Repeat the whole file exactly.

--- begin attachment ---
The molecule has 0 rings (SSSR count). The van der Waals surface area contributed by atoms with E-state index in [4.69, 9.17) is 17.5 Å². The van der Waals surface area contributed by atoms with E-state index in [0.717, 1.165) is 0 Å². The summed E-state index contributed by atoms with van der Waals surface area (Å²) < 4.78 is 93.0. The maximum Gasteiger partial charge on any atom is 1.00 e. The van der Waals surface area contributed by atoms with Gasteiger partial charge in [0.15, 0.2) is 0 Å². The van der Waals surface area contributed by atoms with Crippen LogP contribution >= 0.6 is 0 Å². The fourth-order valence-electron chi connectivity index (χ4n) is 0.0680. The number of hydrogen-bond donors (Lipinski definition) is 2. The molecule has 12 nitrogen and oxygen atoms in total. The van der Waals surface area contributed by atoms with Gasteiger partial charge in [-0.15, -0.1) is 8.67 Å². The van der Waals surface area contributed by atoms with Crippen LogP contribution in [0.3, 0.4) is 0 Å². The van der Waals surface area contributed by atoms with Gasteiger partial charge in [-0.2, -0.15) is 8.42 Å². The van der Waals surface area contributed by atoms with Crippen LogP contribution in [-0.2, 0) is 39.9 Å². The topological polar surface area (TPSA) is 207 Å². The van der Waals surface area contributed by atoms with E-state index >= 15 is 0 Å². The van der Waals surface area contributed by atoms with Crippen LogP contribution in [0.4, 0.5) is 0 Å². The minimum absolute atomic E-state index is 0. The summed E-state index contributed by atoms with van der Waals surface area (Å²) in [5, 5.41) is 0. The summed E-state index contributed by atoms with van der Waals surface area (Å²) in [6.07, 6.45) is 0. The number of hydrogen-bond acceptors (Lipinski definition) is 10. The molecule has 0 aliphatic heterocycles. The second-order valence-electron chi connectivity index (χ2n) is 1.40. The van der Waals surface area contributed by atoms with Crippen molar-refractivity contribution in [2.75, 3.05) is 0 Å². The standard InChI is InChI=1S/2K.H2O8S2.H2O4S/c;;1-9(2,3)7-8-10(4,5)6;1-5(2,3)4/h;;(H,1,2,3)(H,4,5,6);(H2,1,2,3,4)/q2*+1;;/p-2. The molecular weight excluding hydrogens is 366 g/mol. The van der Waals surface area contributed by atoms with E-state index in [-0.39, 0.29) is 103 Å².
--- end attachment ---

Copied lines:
The molecule has 0 rings (SSSR count). The van der Waals surface area contributed by atoms with E-state index in [4.69, 9.17) is 17.5 Å². The van der Waals surface area contributed by atoms with E-state index in [0.717, 1.165) is 0 Å². The summed E-state index contributed by atoms with van der Waals surface area (Å²) < 4.78 is 93.0. The maximum Gasteiger partial charge on any atom is 1.00 e. The van der Waals surface area contributed by atoms with Gasteiger partial charge in [0.15, 0.2) is 0 Å². The van der Waals surface area contributed by atoms with Crippen LogP contribution >= 0.6 is 0 Å². The fourth-order valence-electron chi connectivity index (χ4n) is 0.0680. The number of hydrogen-bond donors (Lipinski definition) is 2. The molecule has 12 nitrogen and oxygen atoms in total. The van der Waals surface area contributed by atoms with Gasteiger partial charge in [-0.15, -0.1) is 8.67 Å². The van der Waals surface area contributed by atoms with Crippen LogP contribution in [0.3, 0.4) is 0 Å². The van der Waals surface area contributed by atoms with Gasteiger partial charge in [-0.2, -0.15) is 8.42 Å². The van der Waals surface area contributed by atoms with Crippen LogP contribution in [-0.2, 0) is 39.9 Å². The topological polar surface area (TPSA) is 207 Å². The van der Waals surface area contributed by atoms with E-state index >= 15 is 0 Å². The van der Waals surface area contributed by atoms with Crippen LogP contribution in [0.4, 0.5) is 0 Å². The minimum absolute atomic E-state index is 0. The summed E-state index contributed by atoms with van der Waals surface area (Å²) in [5, 5.41) is 0. The summed E-state index contributed by atoms with van der Waals surface area (Å²) in [6.07, 6.45) is 0. The number of hydrogen-bond acceptors (Lipinski definition) is 10. The molecule has 0 aliphatic heterocycles. The second-order valence-electron chi connectivity index (χ2n) is 1.40. The van der Waals surface area contributed by atoms with Crippen molar-refractivity contribution in [2.75, 3.05) is 0 Å². The standard InChI is InChI=1S/2K.H2O8S2.H2O4S/c;;1-9(2,3)7-8-10(4,5)6;1-5(2,3)4/h;;(H,1,2,3)(H,4,5,6);(H2,1,2,3,4)/q2*+1;;/p-2. The molecular weight excluding hydrogens is 366 g/mol. The van der Waals surface area contributed by atoms with E-state index in [-0.39, 0.29) is 103 Å².